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Two of our favorite flavors inspire a sweet-and-spicy rub and rich, whiskey-spiked sauce that bring out the best in smoked spare ribs.
Serves 6 to 8
- 2 racks St. Louis-style spare ribs (about 4¼ pounds), trimmed
- 1/3 cup kosher salt
¼ cup brown sugar
3 tablespoons plus 1 teaspoon espresso powder
2 tablespoons freshly ground black pepper
1 tablespoon smoked paprika
1 tablespoon pure ground chile pepper (such as Ancho, New Mexico or Piment D'espelette)
Coffee & Whiskey BBQ Sauce:
- 3/4 cup ketchup
- 1/2 cup strong brewed coffee
- ½ cup whiskey
- 1/4 cup dark molasses
- 2 tablespoons Sherry vinegar
- 2 tablespoons Worcestershire sauce
- 2 teaspoons The Usual
- 2 teaspoons black pepper
- 1 teaspoon kosher salt
Pat both sides of slabs dry with paper towels. Using a sharp knife, remove thin membrane from back of each by slicing into it and pulling it off with a paper towel. Place the racks on a rimmed baking sheet lined with parchment paper.
Combine the ingredients for the dry rub in a small bowl and whisk to combine. Sprinkle the rub over both sides of each rack and use your hands to evenly coat the meat. Let the ribs marinate at room temperature while you prepare the grill, or wrap them tightly in plastic up to a day in advance (remove from the fridge an hour before smoking).
Make the Coffee & Whiskey Sauce: Combine all the ingredients in a medium heavy saucepan and bring to a lively simmer over medium heat. Reduce heat to maintain a gentle simmer and cook, stirring occasionally, until the mixture is reduced by about ⅓ and the flavors taste concentrated and balanced, 30 to 40 minutes. Remove from heat, and cool completely, about 30 minutes.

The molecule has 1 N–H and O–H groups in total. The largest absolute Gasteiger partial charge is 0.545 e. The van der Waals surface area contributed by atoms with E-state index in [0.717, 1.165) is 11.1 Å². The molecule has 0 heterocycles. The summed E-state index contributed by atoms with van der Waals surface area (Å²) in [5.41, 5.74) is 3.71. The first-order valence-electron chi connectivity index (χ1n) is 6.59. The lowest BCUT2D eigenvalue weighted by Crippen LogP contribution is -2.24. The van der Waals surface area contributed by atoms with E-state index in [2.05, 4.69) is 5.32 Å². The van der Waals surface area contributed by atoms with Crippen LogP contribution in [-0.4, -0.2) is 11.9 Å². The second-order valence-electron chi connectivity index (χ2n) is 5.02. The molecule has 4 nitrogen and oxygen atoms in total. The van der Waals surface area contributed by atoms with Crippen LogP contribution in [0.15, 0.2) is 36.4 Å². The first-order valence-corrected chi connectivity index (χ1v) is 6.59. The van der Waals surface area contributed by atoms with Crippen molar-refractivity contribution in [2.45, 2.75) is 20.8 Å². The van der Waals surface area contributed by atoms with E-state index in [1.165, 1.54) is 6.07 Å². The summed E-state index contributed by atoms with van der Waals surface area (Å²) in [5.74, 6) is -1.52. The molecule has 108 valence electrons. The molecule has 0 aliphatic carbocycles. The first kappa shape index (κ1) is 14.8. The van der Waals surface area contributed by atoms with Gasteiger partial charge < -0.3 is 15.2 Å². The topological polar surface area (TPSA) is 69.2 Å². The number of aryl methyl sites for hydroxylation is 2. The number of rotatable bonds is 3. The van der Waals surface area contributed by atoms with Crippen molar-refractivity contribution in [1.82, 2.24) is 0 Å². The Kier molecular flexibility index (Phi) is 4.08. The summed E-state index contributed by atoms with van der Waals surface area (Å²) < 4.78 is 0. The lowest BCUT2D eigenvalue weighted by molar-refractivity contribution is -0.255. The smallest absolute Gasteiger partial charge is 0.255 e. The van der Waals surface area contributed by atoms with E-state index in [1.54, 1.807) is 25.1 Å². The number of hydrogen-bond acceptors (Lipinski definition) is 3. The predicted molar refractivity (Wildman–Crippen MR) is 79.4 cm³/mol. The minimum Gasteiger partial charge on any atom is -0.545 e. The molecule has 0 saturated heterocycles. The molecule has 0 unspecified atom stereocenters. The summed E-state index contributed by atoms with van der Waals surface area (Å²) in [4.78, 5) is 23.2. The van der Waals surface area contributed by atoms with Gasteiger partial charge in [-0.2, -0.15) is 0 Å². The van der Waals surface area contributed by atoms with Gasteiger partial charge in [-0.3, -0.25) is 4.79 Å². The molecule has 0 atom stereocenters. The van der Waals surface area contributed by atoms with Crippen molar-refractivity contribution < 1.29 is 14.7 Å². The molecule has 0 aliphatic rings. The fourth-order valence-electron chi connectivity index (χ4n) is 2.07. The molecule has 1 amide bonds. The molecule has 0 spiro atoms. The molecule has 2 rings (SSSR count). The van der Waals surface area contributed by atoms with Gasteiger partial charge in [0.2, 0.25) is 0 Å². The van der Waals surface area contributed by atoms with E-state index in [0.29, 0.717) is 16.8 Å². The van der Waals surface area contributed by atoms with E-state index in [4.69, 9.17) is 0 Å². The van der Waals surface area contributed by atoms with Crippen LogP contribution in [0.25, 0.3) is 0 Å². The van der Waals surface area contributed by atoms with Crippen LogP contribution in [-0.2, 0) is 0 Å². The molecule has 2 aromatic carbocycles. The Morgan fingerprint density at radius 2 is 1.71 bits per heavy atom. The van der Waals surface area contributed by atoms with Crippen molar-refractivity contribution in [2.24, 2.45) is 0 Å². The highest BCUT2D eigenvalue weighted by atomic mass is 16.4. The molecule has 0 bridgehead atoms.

When you’re ready to smoke, prepare a charcoal grill for two-zone cooking and build a medium-high fire. When the coals are glowing red and covered with a fine gray ash, use tongs to remove the cooking grate and place a drip pan with 1 inch of water on the side with no coals, and add your smoke source. Carefully wipe the preheated grill grates with a lightly oiled paper towel. Using a grill brush, scrape the grill grates clean, then carefully wipe with a lightly oiled towel again.
When the fire begins to release a steady stream of smoke, place the ribs over indirect heat (a portion of the rack will likely stretch over the coals, that’s okay as it will all even out) close the grill, vent the grill for smoking and smoke for 30 minutes, using the vents to maintain a temperature of 275 F to 300 F. Use tongs to flip and rotate the ribs, so the opposite side is stretching over the coals. Close the grill and smoke for 1 ½ hours more, flipping and rotating the ribs every 30 minutes, adding more coals and wood as needed to maintain a steady temperature and smoke flow, until the ribs are deeply fragrant and have a nice crisp crust. Brush the ribs generously with the Coffee & Whisky Sauce during the last 30 minutes of cooking.
Preheat the oven to 225 F. Cover a rimmed baking sheet with a piece of heavy-duty aluminum foil and top the foil with two layers of butcher paper or parchment. Stack the racks on top of each other on the baking sheet, drizzling each rack with approximately ¼ cup of sauce. Wrap the racks tightly in the paper and foil packet, and cook for 1½ to 2 hours, until the meat just pulls away from the bone (it should still have a little “tug” to it). Remove from the oven, let rest in the packe for at least 10 minutes and up to 30 minutes.
To serve, unwrap the racks, slice into individual ribs, and serve with the remaining sauce on the side. (Note: Leftover sauce can be stored in an airtight container in the refrigerator for up to 2 weeks.)
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Grill-side banter provided by food writer, cookbook author and grilling enthusiast, Paula Disbrowe.